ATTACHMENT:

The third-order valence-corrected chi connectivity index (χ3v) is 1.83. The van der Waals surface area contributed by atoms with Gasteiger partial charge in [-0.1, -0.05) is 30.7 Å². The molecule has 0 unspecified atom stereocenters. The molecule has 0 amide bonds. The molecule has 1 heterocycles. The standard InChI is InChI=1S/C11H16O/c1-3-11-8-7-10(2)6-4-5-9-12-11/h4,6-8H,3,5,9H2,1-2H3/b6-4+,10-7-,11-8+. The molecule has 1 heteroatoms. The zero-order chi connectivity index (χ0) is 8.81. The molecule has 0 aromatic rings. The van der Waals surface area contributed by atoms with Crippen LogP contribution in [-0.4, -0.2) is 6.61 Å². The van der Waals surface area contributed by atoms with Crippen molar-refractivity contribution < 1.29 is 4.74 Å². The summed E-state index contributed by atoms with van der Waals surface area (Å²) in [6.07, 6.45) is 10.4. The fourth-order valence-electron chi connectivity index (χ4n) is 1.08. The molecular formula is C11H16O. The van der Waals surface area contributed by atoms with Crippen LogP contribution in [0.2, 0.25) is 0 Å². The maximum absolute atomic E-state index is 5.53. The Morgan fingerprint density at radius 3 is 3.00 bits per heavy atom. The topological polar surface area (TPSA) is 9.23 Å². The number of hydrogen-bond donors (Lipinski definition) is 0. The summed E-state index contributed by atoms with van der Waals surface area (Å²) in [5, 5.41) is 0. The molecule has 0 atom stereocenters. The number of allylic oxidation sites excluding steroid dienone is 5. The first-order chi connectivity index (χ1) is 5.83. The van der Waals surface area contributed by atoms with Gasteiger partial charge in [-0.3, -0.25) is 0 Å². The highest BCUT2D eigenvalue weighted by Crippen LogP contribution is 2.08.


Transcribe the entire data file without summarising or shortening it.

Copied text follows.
The third-order valence-corrected chi connectivity index (χ3v) is 1.83. The van der Waals surface area contributed by atoms with Gasteiger partial charge in [-0.1, -0.05) is 30.7 Å². The molecule has 0 unspecified atom stereocenters. The molecule has 0 amide bonds. The molecule has 1 heterocycles. The standard InChI is InChI=1S/C11H16O/c1-3-11-8-7-10(2)6-4-5-9-12-11/h4,6-8H,3,5,9H2,1-2H3/b6-4+,10-7-,11-8+. The molecule has 1 heteroatoms. The zero-order chi connectivity index (χ0) is 8.81. The molecule has 0 aromatic rings. The van der Waals surface area contributed by atoms with Crippen LogP contribution in [-0.4, -0.2) is 6.61 Å². The van der Waals surface area contributed by atoms with Crippen molar-refractivity contribution < 1.29 is 4.74 Å². The summed E-state index contributed by atoms with van der Waals surface area (Å²) in [6.07, 6.45) is 10.4. The fourth-order valence-electron chi connectivity index (χ4n) is 1.08. The molecular formula is C11H16O. The van der Waals surface area contributed by atoms with Crippen LogP contribution in [0.2, 0.25) is 0 Å². The maximum absolute atomic E-state index is 5.53. The Morgan fingerprint density at radius 3 is 3.00 bits per heavy atom. The topological polar surface area (TPSA) is 9.23 Å². The number of hydrogen-bond donors (Lipinski definition) is 0. The summed E-state index contributed by atoms with van der Waals surface area (Å²) in [5, 5.41) is 0. The molecule has 0 atom stereocenters. The number of allylic oxidation sites excluding steroid dienone is 5. The first-order chi connectivity index (χ1) is 5.83. The van der Waals surface area contributed by atoms with Gasteiger partial charge in [-0.3, -0.25) is 0 Å². The highest BCUT2D eigenvalue weighted by Crippen LogP contribution is 2.08.